In this case you'd actually use a transient simulation of course. And your series resistance Rs should be small against the resistance Rp in parallel to the node to be measured: Rs « Rp .
 

LvW

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Hi Junus, I think the whole thread - up to now - is a bit confusing since you didn`t tell us what you really want.
OK- in your first posting you speak about the "input capacitance" of an opamp.
But remember: At first,the opamp has TWO inputs and - secondly - it can be (and normally is) operated with negative feedback.
Thus - what do you need? Input capacitance at which input in which configuration ?
 

FvM

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I'm missing some points in the discussion

- OP input impedance parameters must distinguish between differential and common mode
- depending on the OP internal structure it may be necessary to perform the measurement in a closed loop setup, at least with suitable DC bias

In a case of doubt, I would refer to the known internal OP design and consider which restrictions apply for the respective part
 

Junus2012

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Hi Junus, I think the whole thread - up to now - is a bit confusing since you didn`t tell us what you really want.
OK- in your first posting you speak about the "input capacitance" of an opamp.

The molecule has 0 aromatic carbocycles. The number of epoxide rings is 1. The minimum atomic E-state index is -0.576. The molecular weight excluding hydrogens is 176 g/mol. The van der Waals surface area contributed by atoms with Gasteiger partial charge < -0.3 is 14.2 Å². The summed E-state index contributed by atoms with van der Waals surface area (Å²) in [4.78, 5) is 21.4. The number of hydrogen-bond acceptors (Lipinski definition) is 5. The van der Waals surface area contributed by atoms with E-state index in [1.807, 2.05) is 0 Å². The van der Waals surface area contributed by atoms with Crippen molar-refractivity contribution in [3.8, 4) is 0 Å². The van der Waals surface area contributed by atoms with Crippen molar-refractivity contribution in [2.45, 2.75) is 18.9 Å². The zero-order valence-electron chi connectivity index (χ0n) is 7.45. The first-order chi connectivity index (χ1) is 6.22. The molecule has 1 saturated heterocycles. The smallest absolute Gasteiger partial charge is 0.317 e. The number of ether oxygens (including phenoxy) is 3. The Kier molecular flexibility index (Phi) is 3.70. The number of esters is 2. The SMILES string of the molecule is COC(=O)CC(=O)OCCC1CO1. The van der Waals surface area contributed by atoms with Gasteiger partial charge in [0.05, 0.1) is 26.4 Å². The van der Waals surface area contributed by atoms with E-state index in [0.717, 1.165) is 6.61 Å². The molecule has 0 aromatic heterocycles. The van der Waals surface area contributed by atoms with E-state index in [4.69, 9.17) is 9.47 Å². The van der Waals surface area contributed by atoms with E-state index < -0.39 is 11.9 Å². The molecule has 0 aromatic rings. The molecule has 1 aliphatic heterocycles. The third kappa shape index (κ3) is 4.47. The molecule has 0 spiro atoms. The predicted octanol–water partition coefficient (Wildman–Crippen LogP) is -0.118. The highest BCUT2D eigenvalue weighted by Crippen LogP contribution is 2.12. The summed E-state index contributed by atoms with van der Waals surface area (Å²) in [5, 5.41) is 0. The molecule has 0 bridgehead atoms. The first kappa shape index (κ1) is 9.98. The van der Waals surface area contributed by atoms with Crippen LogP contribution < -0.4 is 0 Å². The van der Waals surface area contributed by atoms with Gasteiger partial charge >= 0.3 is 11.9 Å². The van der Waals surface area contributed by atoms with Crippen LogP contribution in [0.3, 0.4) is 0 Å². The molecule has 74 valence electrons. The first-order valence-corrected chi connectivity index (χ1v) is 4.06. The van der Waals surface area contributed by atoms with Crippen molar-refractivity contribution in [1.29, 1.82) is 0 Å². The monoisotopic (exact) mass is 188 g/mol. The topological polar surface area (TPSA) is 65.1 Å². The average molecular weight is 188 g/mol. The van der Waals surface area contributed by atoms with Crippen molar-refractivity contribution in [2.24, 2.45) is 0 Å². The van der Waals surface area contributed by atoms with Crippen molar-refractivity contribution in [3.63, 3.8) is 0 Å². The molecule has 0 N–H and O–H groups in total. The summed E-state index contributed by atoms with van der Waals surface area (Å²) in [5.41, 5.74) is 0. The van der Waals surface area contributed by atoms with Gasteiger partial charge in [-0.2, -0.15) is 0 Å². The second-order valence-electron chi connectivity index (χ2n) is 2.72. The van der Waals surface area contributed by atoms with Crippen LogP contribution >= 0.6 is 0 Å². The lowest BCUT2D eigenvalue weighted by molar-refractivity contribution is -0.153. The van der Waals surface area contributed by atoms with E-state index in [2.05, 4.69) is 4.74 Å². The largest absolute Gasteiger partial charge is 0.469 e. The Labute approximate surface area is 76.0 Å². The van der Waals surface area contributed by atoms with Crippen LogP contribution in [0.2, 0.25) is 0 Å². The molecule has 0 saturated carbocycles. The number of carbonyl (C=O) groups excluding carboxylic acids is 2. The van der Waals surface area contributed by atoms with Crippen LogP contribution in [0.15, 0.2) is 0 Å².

But remember: At first,the opamp has TWO inputs and - secondly - it can be (and normally is) operated with negative feedback.
Thus - what do you need? Input capacitance at which input in which configuration ?

Hello FvM
I am sorry if my post was a little confusing

Here I would tell you simply, I would have

1. Input Resistance Common mode/differential ...... (in my first post I didnt ask for this point but here)
2. Input Capacitance Common mode/differential

Does the input capacitor change with the negative feedback???

kindly if you assist your explanation with graph it will be easier for me to understand
thank you vermuch
 

FvM

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The therad is posted in the Analog IC Design Forum, thus I presume that you are talking about known OP structures. It would be reasonable to start with an input stage model that can clarify, if you need to analyze differential input capacitance seperately.

Simply assume an MOSFET differential pair with non-neglectable Cgs related to total input capacitance. You'll notice that the differential input capcitance effect on amplifier input capacitance will be mostly cancelled in closed loop, e.g. in the second post #16 schematic. The differential capacitance however appears in the loop gain with a resisitive feedback network, reduces phase margin and possibly causes instability. On the other hand, the differential input capacitance can cause feedforward to the output,

So instead of answering your question, I suggest to design a suitable OP input model and find the measurement circuit that is able to determin the model parameters,